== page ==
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White Man Speakes With Forked Tongue
The King’s Speech might work well as feel-good fodder, but its portrait of George VI is fraudulent. On the other hand, Pat Robertson’s gone pro-pot...
Eamonn McCann, 16 Feb 2011
I hear that half the cinema seats of Ireland are still soppy with tears from people blubbing at the yarn of a stammering king triumphing over disability and inspiring his people to win a war against Hitler.
Movies about history don’t have to be factual. But they shouldn’t deliberately lie, either. The King’s Speech, which I have belatedly just seen, is an exercise in calculated political distortion from opening credits to closing crescendo.
Maybe the torment that George VI suffered as he strove to learn to articulate words is faithfully rendered. But the broad thrust of the narrative, which supplies the story its wider resonance - that he possessed an innate decency that came to epitomise and sustain the spirit of the British people as they faced the threat of invasion - is entirely fraudulent. Since the facts are well-known to every historian of the period, this must have been intentional.
George’s older brother, the might-have-been Edward VIII, is portrayed as a Nazi sympathiser, which he was. A blessing for the world then, we are invited to believe, that he preferred a harridan Yank to the throne of England, and handed the office of monarch to George.
In fact the brother and the harridan weren’t sympathisers but outright Nazis. George was the sympathiser. Or at least an appeaser. Far from providing a focus for anti-fascist patriotism, he lamented the failure of Premier Neville Chamberlain and the Daily Mail crowd to appease Hitler by giving him free rein to rampage across Europe to within sight of the cliffs of Kent. His wife, Elizabeth, the late Queen Mum, was a racist bigot with a disdain for democracy to the day she belatedly died.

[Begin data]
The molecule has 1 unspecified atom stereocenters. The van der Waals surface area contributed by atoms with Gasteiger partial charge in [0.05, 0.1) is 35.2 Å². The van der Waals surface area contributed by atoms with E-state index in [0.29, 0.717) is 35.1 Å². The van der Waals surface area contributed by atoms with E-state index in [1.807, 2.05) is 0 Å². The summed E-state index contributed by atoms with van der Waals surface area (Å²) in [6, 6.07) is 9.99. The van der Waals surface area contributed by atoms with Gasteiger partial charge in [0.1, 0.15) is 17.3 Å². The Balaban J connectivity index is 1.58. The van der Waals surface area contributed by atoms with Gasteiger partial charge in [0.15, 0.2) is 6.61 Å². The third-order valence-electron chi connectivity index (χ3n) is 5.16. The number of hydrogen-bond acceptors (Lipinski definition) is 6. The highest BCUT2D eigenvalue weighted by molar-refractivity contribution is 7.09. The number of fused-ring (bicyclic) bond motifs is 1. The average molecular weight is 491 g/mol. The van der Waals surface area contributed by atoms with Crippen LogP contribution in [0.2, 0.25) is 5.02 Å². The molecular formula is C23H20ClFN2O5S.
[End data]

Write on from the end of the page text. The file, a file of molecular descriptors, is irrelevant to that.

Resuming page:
The notion of this pair of parasites as folks of fine quality and patriotic courage during World War Two is the founding myth of the modern British monarchy. Previous kings and queens were decidedly unpopular. But George was the “good king” promoted as a man deserving of the love of the people at their time of trial. To admit the truth would be to acknowledge that the current Elizabeth and her sprawling brood emerged from a spawn-bed of hypocrisy and sleaze. And we can’t have that, can we? Not now that Mary McAleese is airing the beds at Aras an Uachtarain for them to rest their royal heads on, once they have made it past the multitudes thronging the quays waving their caps and loudly chorusing Hurrah! Hurrah!